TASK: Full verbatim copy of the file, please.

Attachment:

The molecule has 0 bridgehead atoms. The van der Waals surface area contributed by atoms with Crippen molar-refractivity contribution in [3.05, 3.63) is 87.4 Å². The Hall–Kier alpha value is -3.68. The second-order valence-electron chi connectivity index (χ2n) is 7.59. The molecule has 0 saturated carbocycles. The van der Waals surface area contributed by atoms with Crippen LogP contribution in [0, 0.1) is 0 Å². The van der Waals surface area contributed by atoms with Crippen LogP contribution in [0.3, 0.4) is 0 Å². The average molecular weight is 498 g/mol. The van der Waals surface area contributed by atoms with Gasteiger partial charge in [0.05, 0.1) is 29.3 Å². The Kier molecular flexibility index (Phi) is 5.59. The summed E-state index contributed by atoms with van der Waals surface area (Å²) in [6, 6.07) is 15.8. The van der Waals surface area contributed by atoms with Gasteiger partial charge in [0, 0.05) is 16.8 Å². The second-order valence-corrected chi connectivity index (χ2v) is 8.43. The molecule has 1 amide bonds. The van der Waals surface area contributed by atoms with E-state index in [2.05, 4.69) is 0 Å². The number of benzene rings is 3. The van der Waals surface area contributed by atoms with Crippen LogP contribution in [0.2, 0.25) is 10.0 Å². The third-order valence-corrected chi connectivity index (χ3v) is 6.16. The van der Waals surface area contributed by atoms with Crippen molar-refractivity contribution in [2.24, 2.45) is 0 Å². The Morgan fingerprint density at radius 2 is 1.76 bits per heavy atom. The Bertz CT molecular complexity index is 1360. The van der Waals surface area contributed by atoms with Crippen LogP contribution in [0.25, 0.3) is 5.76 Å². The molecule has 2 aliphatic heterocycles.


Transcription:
The molecule has 0 bridgehead atoms. The van der Waals surface area contributed by atoms with Crippen molar-refractivity contribution in [3.05, 3.63) is 87.4 Å². The Hall–Kier alpha value is -3.68. The second-order valence-electron chi connectivity index (χ2n) is 7.59. The molecule has 0 saturated carbocycles. The van der Waals surface area contributed by atoms with Crippen LogP contribution in [0, 0.1) is 0 Å². The van der Waals surface area contributed by atoms with Crippen LogP contribution in [0.3, 0.4) is 0 Å². The average molecular weight is 498 g/mol. The van der Waals surface area contributed by atoms with Gasteiger partial charge in [0.05, 0.1) is 29.3 Å². The Kier molecular flexibility index (Phi) is 5.59. The summed E-state index contributed by atoms with van der Waals surface area (Å²) in [6, 6.07) is 15.8. The van der Waals surface area contributed by atoms with Gasteiger partial charge in [0, 0.05) is 16.8 Å². The second-order valence-corrected chi connectivity index (χ2v) is 8.43. The molecule has 1 amide bonds. The van der Waals surface area contributed by atoms with E-state index in [2.05, 4.69) is 0 Å². The number of benzene rings is 3. The van der Waals surface area contributed by atoms with Crippen LogP contribution in [0.2, 0.25) is 10.0 Å². The third-order valence-corrected chi connectivity index (χ3v) is 6.16. The van der Waals surface area contributed by atoms with Crippen molar-refractivity contribution in [2.24, 2.45) is 0 Å². The Morgan fingerprint density at radius 2 is 1.76 bits per heavy atom. The Bertz CT molecular complexity index is 1360. The van der Waals surface area contributed by atoms with Crippen LogP contribution in [0.25, 0.3) is 5.76 Å². The molecule has 2 aliphatic heterocycles.